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Opening the Rice Market?

Posted September. 09, 2004 21:47,   


China’s tall order has stalled negotiations between itself and Korea on opening the rice market. It is known that the Korean government is now carefully considering opening the rice market completely through a tariff, instead of delaying it.

Concerns are rising that Korea might see another trade friction similar to the one over importing Chinese garlic, which was a major negotiation failure for Korea.

During the three rounds of talks, China requested that Korea increase the mandatory rice import quota and expand rice import from China in exchange for delaying a tariff, the Ministries of Agriculture and Forestry (MOAF), and Foreign Affairs and Trade (MOFAT) said on Thursday.

Government officials did not elaborate on the Chinese requests, but it has been known that China demanded lowering tariffs on agricultural products except rice and easing quarantine procedures.

Some points out that the current situation resembles the trade friction over Chinese garlic. China threatened not to import Korean mobile phones if Korea did not increase garlic imports from China.

“China seems to think that the Korean government cannot open its rice market completely through a tariff system in fear of the farmers’ backlash,” said Seo Jin-gyo, researcher at the Korea Rural Economic Institute. “It is making unreasonable demands with that in mind.”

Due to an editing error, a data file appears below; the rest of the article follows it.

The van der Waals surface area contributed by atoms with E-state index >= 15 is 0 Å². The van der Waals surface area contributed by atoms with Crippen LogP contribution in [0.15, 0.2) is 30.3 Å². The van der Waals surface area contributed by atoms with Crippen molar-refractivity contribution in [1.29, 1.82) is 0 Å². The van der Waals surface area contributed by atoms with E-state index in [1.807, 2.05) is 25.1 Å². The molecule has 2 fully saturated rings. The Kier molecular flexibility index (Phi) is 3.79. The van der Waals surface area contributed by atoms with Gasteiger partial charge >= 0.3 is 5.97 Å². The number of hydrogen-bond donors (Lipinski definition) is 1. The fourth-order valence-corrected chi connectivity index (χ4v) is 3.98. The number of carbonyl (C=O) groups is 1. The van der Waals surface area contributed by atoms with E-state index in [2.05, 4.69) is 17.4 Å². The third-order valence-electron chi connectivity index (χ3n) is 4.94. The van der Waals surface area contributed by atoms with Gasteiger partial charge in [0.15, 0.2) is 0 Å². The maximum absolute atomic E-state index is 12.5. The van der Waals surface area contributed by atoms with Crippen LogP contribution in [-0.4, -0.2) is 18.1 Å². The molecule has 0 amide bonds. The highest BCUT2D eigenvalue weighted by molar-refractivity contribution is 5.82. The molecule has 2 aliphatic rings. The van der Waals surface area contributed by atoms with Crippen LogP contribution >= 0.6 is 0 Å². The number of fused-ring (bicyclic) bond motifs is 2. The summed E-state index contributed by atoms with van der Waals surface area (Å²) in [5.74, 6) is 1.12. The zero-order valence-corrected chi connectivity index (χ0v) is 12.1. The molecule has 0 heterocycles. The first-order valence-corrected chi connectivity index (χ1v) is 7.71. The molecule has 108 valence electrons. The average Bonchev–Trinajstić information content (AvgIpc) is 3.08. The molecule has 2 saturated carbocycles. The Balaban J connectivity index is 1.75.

MOFAT’s Negotiating Ambassador for Doha Development Agenda (DDA) Lee Jae-gil said at a recent press conference, “We are negotiating to delay rice imports through a tariff, but we may reconsider our position when our counterparts request too much from us.”

His remarks were understood to be that the government may open the rice market through a tariff.

Meanwhile, the government sent a negotiation team, headed by Ambassador Lee, to Washington D.C. on Thursday for the fourth round of talks with the U.S. The negotiation with China will start on September 14.

“We face daunting challenges since our counterparts are asking too much in return for the tariff delay,” said Kyungbook National University’s Professor Kim Chung-sil, who will join the team recommended by the agriculture community. “We plan to operate a supporting group for agriculture negotiation, which will be comprised of ruling and opposition lawmakers, and farmers’ organizations. The group will seek national consensus on how much we can concede to our negotiating partners.”

Ji-Wan Cha cha@donga.com